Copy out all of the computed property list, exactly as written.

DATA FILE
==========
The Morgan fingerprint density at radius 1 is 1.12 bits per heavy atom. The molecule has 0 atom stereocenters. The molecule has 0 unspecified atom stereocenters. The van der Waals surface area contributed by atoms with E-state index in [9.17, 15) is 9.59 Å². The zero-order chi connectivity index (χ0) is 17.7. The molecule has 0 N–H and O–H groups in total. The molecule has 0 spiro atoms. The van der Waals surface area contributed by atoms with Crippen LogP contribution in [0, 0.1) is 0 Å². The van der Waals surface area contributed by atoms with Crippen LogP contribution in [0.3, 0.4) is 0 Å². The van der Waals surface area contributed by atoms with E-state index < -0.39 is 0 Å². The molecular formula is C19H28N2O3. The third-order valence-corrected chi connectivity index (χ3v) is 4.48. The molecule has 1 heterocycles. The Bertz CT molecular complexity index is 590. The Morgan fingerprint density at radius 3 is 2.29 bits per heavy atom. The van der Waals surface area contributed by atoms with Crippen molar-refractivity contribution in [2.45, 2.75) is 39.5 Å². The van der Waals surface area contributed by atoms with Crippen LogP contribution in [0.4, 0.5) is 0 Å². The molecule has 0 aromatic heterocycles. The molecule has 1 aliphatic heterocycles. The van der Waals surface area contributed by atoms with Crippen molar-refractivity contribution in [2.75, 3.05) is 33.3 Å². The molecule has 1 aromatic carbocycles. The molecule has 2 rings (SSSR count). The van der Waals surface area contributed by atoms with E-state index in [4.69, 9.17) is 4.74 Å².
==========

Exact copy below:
The Morgan fingerprint density at radius 1 is 1.12 bits per heavy atom. The molecule has 0 atom stereocenters. The molecule has 0 unspecified atom stereocenters. The van der Waals surface area contributed by atoms with E-state index in [9.17, 15) is 9.59 Å². The zero-order chi connectivity index (χ0) is 17.7. The molecule has 0 N–H and O–H groups in total. The molecule has 0 spiro atoms. The van der Waals surface area contributed by atoms with Crippen LogP contribution in [0, 0.1) is 0 Å². The van der Waals surface area contributed by atoms with Crippen LogP contribution in [0.3, 0.4) is 0 Å². The van der Waals surface area contributed by atoms with E-state index < -0.39 is 0 Å². The molecular formula is C19H28N2O3. The third-order valence-corrected chi connectivity index (χ3v) is 4.48. The molecule has 1 heterocycles. The Bertz CT molecular complexity index is 590. The Morgan fingerprint density at radius 3 is 2.29 bits per heavy atom. The van der Waals surface area contributed by atoms with Crippen molar-refractivity contribution in [2.45, 2.75) is 39.5 Å². The van der Waals surface area contributed by atoms with Crippen LogP contribution in [0.4, 0.5) is 0 Å². The molecule has 0 aromatic heterocycles. The molecule has 1 aliphatic heterocycles. The van der Waals surface area contributed by atoms with Crippen molar-refractivity contribution in [2.75, 3.05) is 33.3 Å². The molecule has 1 aromatic carbocycles. The molecule has 2 rings (SSSR count). The van der Waals surface area contributed by atoms with E-state index in [4.69, 9.17) is 4.74 Å².